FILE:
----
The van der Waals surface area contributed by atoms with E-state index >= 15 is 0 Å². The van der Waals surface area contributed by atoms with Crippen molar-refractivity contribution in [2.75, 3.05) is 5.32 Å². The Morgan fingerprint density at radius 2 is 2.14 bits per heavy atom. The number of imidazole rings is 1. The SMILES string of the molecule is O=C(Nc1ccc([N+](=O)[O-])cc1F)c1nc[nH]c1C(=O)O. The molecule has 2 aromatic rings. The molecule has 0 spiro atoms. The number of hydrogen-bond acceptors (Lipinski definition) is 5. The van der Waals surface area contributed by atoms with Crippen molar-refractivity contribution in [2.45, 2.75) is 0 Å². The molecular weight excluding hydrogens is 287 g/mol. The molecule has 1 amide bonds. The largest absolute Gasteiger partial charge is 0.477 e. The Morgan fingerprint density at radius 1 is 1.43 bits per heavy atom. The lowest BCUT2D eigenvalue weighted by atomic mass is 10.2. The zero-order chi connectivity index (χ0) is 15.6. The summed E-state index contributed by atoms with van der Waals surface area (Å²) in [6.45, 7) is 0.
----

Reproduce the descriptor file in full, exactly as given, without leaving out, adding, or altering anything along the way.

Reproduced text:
The van der Waals surface area contributed by atoms with E-state index >= 15 is 0 Å². The van der Waals surface area contributed by atoms with Crippen molar-refractivity contribution in [2.75, 3.05) is 5.32 Å². The Morgan fingerprint density at radius 2 is 2.14 bits per heavy atom. The number of imidazole rings is 1. The SMILES string of the molecule is O=C(Nc1ccc([N+](=O)[O-])cc1F)c1nc[nH]c1C(=O)O. The molecule has 2 aromatic rings. The molecule has 0 spiro atoms. The number of hydrogen-bond acceptors (Lipinski definition) is 5. The van der Waals surface area contributed by atoms with Crippen molar-refractivity contribution in [2.45, 2.75) is 0 Å². The molecular weight excluding hydrogens is 287 g/mol. The molecule has 1 amide bonds. The largest absolute Gasteiger partial charge is 0.477 e. The Morgan fingerprint density at radius 1 is 1.43 bits per heavy atom. The lowest BCUT2D eigenvalue weighted by atomic mass is 10.2. The zero-order chi connectivity index (χ0) is 15.6. The summed E-state index contributed by atoms with van der Waals surface area (Å²) in [6.45, 7) is 0.